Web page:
The Department of Spiritual Care at Michigan Medicine is dedicated to serving the needs of our patients, their families and caregivers, and our staff.
These unprecedented times require us to be flexible and creative in delivering care. As a result we have brought together a collection of multi-faith resources that we hope will be helpful to you.
What We Do
Curious about Spiritual Care in a hospital setting? Click here to read more about what chaplains do and how we can help from our Associate Director of the Department of Spiritual Care, Rev. Dr. Christina Wright.
What is a Chaplain?
- people from various faith traditions who have training and education in their faith tradition and serve in hospitals, long-term care facilities, universities and other non-traditional settings
- a person who serves people of all faith traditions or none
- a religious leader who can provide specific religious sacraments and engage in practices or rituals that are unique to a faith tradition
- a minister to the spiritual nature inside each person they meet
Signs someone might need a Chaplain
- “Is this some kind of punishment?”
- “Why is this happening to me?”
- “What did I do to cause this?”
- “I don’t deserve this, I am a good person.”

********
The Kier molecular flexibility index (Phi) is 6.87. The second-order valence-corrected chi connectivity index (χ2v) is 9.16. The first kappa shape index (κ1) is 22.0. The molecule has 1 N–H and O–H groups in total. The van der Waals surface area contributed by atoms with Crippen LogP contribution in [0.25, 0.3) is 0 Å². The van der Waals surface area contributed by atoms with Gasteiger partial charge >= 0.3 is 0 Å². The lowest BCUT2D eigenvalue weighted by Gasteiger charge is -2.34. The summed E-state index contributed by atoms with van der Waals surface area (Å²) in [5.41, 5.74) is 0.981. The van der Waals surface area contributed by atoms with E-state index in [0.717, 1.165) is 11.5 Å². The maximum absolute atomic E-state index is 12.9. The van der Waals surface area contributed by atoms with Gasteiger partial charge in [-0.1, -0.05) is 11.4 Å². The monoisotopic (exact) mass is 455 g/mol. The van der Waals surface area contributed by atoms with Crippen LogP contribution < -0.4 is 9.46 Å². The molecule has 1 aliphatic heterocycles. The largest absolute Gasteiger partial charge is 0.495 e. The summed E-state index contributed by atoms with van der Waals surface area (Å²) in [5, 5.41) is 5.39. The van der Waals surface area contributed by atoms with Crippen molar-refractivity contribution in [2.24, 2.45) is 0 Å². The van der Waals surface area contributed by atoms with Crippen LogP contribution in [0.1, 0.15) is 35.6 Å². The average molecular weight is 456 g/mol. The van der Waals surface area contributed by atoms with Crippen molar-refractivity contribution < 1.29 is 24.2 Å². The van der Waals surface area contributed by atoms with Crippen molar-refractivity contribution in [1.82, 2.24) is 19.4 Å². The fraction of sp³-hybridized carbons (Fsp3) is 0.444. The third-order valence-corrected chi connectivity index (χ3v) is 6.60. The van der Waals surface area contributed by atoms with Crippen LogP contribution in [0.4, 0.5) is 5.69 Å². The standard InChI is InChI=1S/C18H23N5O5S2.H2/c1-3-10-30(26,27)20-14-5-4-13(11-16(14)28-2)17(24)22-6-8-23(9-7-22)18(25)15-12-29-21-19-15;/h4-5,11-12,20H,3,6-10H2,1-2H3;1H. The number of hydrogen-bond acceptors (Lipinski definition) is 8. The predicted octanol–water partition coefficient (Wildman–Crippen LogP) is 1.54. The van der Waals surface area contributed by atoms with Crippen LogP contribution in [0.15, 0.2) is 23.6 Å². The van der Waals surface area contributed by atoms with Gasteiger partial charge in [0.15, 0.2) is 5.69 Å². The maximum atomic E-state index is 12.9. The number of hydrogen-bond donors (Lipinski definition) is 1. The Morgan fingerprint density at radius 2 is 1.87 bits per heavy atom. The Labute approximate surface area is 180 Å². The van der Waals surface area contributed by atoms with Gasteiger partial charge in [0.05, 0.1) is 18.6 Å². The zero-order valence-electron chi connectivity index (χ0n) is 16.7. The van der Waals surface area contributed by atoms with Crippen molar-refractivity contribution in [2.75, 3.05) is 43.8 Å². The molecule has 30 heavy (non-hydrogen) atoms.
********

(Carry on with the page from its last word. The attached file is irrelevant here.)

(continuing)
- “God isn’t listening.”
- “God seems far away.”
- “Is God angry with me?”
- “How could God let this happen?”
Why might I need a Chaplain?
- if you are struggling with the meaning of your illness
- if you have concerns with spiritual issues outside of the illness
- if you are wrestling with difficult treatment choices
- if you would like to request a religious ritual specific to your tradition
- if you desire to express anxiety or fear or to confide in a “safe” person
- if you have received good news
- if you have received bad news
- if you are far from home and would like support
- if you are anticipating surgery
- if you would like someone to pray with you or bless you
- if you are grieving a loss
- if you would like someone to contact specific individuals who are essential to your healing